Calathea is a genus of tropical plants that belong to the Marantaceae family. These colorful plants live on the forest floor in the wild and make delightful houseplants. These plants thrive in medium to low light making them suitable for either the home or office. They are prized for their beautiful foliage that features deep purple or burgundy undersides and highly adorned upper sides.
What is Calathea medallion?
Calathea 'Medallion' features showy foliage with brightly colored green and silver markings that resemble a medallion. The undersides of the leaves bring bright contrast with their deep burgundy hues. This plant is often called a Prayer Plant. Although it isn't one in the truest sense, it is from the prayer plant family with similar appearance and behavior.
The Calathea 'medallion' leaves fold upward at night, giving the impression of praying hands, explaining why it is often inadvertently referred to as a prayer plant.
These delightful plants are both eye-catching and beautiful, bringing any room to life. Fortunately, they are easy to grow and don't require much care once you understand their growing needs.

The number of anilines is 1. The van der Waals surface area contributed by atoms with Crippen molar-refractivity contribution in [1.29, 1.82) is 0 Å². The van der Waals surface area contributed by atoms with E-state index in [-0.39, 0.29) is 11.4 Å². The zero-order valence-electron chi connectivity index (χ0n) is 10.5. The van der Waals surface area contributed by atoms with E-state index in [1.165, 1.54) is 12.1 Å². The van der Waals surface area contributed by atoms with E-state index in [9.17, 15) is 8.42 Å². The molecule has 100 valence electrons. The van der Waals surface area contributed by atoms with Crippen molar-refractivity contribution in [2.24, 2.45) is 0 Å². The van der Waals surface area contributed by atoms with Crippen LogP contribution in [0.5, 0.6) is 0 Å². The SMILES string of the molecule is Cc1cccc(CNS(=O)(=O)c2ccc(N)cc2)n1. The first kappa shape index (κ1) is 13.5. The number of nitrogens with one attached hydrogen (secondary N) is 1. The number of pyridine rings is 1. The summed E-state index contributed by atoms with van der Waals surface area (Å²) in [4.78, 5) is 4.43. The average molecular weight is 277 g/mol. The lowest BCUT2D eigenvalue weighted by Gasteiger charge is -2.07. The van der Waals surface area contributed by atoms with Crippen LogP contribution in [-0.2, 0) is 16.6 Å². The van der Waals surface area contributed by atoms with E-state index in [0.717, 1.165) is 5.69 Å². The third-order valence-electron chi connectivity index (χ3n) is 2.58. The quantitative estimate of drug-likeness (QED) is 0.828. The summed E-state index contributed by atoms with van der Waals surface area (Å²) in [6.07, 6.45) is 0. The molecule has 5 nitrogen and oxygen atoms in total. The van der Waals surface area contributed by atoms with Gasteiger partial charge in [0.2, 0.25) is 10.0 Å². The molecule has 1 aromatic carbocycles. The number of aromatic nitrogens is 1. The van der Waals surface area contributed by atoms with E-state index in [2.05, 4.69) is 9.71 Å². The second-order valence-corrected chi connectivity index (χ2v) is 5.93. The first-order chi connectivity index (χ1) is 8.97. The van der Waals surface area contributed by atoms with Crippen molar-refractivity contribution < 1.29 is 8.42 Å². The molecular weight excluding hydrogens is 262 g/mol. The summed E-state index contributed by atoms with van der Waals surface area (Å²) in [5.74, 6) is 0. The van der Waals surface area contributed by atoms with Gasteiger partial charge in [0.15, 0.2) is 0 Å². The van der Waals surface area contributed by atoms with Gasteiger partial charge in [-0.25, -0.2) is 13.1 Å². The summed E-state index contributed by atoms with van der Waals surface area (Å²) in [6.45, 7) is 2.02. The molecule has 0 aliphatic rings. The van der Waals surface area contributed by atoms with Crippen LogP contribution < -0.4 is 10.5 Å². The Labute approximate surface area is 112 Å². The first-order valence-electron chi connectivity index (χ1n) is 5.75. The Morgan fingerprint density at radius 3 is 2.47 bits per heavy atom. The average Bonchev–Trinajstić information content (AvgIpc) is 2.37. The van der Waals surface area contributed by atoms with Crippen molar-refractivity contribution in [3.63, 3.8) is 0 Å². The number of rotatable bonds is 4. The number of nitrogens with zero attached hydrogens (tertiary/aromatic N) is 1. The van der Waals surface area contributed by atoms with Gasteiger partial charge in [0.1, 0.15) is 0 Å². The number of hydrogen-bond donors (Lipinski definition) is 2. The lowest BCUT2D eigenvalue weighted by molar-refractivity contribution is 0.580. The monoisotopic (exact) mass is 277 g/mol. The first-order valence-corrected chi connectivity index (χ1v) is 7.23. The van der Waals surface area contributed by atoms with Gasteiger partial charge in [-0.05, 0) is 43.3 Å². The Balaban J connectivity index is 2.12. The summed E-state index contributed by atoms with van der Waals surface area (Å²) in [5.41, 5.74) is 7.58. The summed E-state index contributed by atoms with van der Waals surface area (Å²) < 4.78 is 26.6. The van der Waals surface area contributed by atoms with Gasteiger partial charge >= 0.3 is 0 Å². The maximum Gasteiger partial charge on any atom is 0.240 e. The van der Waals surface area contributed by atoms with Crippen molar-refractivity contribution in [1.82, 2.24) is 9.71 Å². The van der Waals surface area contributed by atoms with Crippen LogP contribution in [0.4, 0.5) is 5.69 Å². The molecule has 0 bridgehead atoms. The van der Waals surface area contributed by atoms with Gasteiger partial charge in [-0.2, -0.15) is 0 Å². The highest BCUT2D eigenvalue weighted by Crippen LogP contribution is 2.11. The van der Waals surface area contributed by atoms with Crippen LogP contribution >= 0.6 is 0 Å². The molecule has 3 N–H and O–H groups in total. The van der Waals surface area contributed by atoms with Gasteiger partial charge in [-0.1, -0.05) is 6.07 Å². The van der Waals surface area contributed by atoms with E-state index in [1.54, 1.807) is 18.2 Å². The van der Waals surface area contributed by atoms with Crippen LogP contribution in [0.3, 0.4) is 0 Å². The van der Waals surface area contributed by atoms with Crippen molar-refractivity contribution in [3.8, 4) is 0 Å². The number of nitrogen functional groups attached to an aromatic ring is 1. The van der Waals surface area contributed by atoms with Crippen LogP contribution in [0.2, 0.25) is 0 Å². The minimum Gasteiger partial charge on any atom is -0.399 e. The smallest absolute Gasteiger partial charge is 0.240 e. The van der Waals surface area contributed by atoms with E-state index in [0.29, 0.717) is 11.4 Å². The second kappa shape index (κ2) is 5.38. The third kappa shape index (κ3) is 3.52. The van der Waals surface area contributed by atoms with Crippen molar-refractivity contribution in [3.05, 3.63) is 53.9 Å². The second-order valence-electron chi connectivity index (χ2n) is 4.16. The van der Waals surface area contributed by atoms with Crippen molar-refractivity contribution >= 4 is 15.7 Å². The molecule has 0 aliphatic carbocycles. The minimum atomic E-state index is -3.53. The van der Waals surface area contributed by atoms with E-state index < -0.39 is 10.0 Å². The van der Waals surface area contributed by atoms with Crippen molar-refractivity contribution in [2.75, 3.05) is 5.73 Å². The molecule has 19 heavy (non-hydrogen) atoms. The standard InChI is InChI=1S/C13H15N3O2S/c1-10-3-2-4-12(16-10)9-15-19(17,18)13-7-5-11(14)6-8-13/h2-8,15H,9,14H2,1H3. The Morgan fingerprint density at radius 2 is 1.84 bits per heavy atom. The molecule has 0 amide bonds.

Calathea medallion Care Tips
Calathea 'medallion' is considered an easy-to-grow houseplant suitable for either the home or office. This colorful plant does require regular care and shouldn't be neglected, but its growing needs are fairly straightforward. Establishing a regular plant care routine is easy once you understand what your Calathea 'medallion' plants need to thrive.
Calathea 'medallion' prefers low to medium light, but needs enough bright indirect light to maintain its beautiful coloration. When grown in low light, the colors may begin to fade, but don't be discouraged. Moving your Calathea 'medallion' plant to a location where it will receive bright indirect light will often restore it to its original beauty.
Avoid placing Calathea 'medallion' in direct sunlight as the Calathea 'medallion' leaves are tender and can burn in direct sunlight. A sheer curtain to filer direct sunlight from a sunny window can be used to subdue the light and give your Calathea plant some protection from the damaging rays of direct sunlight.